Prediction is very difficult, especially about the future.Niels Bohr
Estimating with Ideal Days – the Traditional Way
Every software developer has estimated tasks: “My estimate for this task is 2 days”. Usually, we do it with days, at least in my whole career so far. In Finland, we like to estimate with so-called person workdays (henkilötyöpäivä in Finnish). One person workday is 7.5 hours because that is the usual workday here. If I say two days, practically I mean 15 hours of work. Mike Cohn defines this as an ideal day in his book Agile Estimating and Planning. So we are familiar to estimate with ideal days in Finland and everyone knows what they mean.
An ideal day is not the same as elapsed or actual time. Because there isn’t ever an ideal day(s) without interruptions. We don’t code all the time. There are many interruptions during the day: emails, meetings, calls, reviews, etc. Practically ideal time is always shorter than elapsed time, and usually, it is much shorter than elapsed time. We simply do many things during the day that takes time from ideal time. Not to mention evil multi-tasking which makes the ideal day not at all ideal and takes even more actual time.
Mike Cohn mentions two benefits about estimating with ideal days compared to story points:
- Ideal days are easier to explain outside the team and
- Ideal days are easier to estimate at first.
But there are problems with ideal days:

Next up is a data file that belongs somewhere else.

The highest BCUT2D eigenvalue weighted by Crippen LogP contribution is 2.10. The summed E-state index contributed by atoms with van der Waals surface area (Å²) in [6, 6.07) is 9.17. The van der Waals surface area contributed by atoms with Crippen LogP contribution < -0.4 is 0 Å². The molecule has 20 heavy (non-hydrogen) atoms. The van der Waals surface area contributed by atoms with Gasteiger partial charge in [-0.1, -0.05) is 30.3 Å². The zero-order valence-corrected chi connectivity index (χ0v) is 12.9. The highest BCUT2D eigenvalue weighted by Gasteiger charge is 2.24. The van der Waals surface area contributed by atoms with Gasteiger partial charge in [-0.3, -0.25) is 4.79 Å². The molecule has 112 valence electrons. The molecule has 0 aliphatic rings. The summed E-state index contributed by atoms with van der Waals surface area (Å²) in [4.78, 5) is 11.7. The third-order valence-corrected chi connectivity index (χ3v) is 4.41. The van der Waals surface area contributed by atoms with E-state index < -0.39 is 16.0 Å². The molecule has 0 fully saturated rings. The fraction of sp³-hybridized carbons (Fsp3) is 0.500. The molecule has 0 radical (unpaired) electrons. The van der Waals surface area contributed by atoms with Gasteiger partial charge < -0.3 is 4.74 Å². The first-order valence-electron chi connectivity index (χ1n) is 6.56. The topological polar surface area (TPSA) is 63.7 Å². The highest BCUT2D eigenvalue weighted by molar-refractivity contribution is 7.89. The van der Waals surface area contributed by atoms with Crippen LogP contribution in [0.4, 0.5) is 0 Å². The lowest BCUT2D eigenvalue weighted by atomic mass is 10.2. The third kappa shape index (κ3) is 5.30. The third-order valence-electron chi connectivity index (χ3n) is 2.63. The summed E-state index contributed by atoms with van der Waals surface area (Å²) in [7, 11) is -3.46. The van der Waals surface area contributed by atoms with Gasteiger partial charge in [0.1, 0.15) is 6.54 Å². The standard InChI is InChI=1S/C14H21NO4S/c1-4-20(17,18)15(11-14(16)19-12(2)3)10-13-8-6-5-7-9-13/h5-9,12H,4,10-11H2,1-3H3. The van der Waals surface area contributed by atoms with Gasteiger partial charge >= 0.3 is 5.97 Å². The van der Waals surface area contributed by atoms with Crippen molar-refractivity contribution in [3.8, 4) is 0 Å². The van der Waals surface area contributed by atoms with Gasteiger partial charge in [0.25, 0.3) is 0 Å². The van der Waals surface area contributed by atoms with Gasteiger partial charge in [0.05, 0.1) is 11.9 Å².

- My ideal day is not your ideal day,
- “If Mark does this, it is 5 days, but if Susan does, it is 2 days” – how should we estimate this?
- It feels too much like a commitment, not guess/estimate,
- “Oh no! I estimated this as 2 days but I’ve worked over a week with this.”
A Scrum Book mentions that a typical workweek is much shorter than 40 hours; we use only 45 percent of our time on primary job duties. That is far away from the ideal day; why should we even bother to make estimations with ideal days?
Story Points – Relative Point-based Unitless Sizing
Story points are a unit of measure for expressing the overall size of a user story, feature, or other piece of work. When we estimate with story points, we assign a point value to each item. The raw values we assign are unimportant. What matters are the relative values. A story that is assigned a two should be twice as much as a story that is assigned a one.Mike Cohn in his book Agile Estimating and Planning